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Billy -- continuation
by William Brownson

Readers may recall that we published the first part of the Billy story back in July. It may be found in the archives. -- ed.

It was getting late in the day. Ted knew he would have to find the boy before darkness set in. He found himself almost running up the ridge before he realized this was not the thing to do. It would be easier to miss a sign. Ted forced himself to slow down and carefully study the surrounding ground looking for broken twigs, shale scattered in a pattern different than the texture of natural erosion, any clue to find Billy. He progressed up the ridge and realized how thirsty he was. Billy would have had the same experience. High on the ridge in the heat of the afternoon Ted realized how thirsty Billy must have been.

By listening hard, a far off stream could be heard running down in the draw. Ted took out a water bottle and started to take a drink. He put the bottle back in the pack, if Billy didn’t get a drink, Ted didn’t need one either. He wouldn’t drink while his boy was possibly suffering from thirst. Ted started down hill towards the sounds of water.

The terrain soon became much steeper. Ted soon realized that if it wasn’t so brushy he might be walking into dangerous country. When things became so bad that He couldn’t be sure of his footing anymore he rigged a rope to a tree. That would give him a hundred feet of safety. About halfway down the rope, he saw one of Billy’s shoes and a drag path in the steep shale. Ted’s heart sank into his chest and he screamed “BILLY, BILLY, CAN YOU HEAR ME?”

He scrambled on down the rope to the edge of the cliff barely catching the end of the rope. Down at the bottom of sixty feet drop in a tangle of brush was a little form. Ted screamed, “NO OH GOD NO!” No way he could reach him quickly without killing himself.

He tied off to his rope and took out his cell phone. With trembling fingers he dialed Hank’s number. Hank picked up the phone and answered with the same “US Forest . . . “ Ted interrupted and said, “I’ve found him. He is down.”

“Where are you?”

“I don’t know the name of the creek or the draw, but it should be about eight miles from my camp. Head towards high country, there is a draw with a cliff. Billy fell down the cliff and I can’t get to him.”

“Can you see him?”
“Not well enough to tell if he is even breathing.” He was sobbing into to phone now.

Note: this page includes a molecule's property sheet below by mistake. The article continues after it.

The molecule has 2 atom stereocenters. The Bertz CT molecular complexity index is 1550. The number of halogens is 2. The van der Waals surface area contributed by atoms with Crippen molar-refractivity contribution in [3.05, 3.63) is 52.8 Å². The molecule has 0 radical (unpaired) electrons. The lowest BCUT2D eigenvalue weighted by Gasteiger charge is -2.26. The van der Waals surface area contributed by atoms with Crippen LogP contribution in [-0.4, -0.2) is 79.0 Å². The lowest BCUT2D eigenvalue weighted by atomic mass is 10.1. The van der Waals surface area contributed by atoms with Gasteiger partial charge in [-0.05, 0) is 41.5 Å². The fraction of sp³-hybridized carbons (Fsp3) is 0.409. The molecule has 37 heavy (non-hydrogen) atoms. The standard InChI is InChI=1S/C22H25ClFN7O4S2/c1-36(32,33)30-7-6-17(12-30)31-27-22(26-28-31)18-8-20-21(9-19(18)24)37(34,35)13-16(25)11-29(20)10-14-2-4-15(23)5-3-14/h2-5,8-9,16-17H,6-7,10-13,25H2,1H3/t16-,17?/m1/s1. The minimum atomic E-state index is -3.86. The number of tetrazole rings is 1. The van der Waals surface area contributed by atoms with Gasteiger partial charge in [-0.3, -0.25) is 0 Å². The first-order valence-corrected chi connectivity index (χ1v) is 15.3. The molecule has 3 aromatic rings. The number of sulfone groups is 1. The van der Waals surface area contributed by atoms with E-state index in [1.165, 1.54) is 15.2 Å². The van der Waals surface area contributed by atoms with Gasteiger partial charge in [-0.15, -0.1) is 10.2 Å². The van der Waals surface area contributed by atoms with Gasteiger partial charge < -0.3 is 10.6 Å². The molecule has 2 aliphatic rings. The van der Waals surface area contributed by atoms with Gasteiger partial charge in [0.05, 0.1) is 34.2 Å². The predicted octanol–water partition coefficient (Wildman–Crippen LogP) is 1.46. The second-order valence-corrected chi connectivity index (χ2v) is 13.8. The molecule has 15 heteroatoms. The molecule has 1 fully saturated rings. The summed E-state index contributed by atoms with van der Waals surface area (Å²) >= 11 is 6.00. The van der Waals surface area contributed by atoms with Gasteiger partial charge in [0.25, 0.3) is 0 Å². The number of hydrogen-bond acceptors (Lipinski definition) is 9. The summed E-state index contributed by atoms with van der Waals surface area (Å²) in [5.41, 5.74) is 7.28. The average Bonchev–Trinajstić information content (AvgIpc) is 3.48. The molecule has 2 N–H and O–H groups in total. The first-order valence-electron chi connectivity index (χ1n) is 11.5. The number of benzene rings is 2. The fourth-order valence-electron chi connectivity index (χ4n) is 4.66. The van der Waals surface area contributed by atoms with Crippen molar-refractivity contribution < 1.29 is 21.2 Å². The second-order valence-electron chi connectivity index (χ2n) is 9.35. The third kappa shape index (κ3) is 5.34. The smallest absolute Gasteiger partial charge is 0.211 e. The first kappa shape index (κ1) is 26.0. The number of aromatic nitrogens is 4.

A brief pause and then Hank answered, “The chopper is heading towards you. You should see it in a few minutes. Help me guide it to the spot.”

Ted knew now he would have felt had he found the boy face down at the beaver dam. It was a little more than he could handle, but he had to keep himself together for a while longer. It was then that he saw it, a bear, No! Bears don’t walk erect all the time. It was a Sasquatch, an abominable snowman. no, it had breasts this one was a female. She was heading for his boy.

Ted screamed, “Leave him alone, and go away . . . ”

She stopped and looked up at him. Ted felt a feeling of overpowering sadness come over him. She proceeded on towards the boy. Ted un-slung the rifle from his shoulder and took aim, the Sasquatch hurried to Billy and stooped down looking at him. She gently cradled the tiny boy in her giant arms and stood up and focused her gaze on Ted. He could almost hear her pleading in his subconscious.

Ted fumbled the lens-covers off his scope and levered a round into the chamber. He could hit a pie plate at that range without any difficulty. The Sasquatch had the boy tucked up under her breasts with her right arm and was trying to get away. He took aim at her lower back and fired. No way the bullet would get to his boy that way. She went down but didn’t drop the boy. She started trying to drag herself into cover with one arm and one leg dragging the other one. The creature was still cradling the boy with one arm. Ted was horrified, he thought, “What have I done.” This creature doesn’t intend to harm him.

He heard the helicopter clear the ridge, down low, and start to come up the draw at. Ted became aware of Hanks voice in the cell phone. He was asking, “Can you see the chopper?”

“Yes! They are coming up the right draw.” Tell them to watch out, something has him.”
“What has him?”
“I think it’s a Sasquatch.”
Hank thought, “Poor guy he’s losing it.”

Yeti felt the pain and grief of Selsadon, everywhere, on the planet, and in orbit. The captain nodded to his crew and gave them the chance to veto a rescue effort. All he sensed was agreement.

As always . . . To be continued


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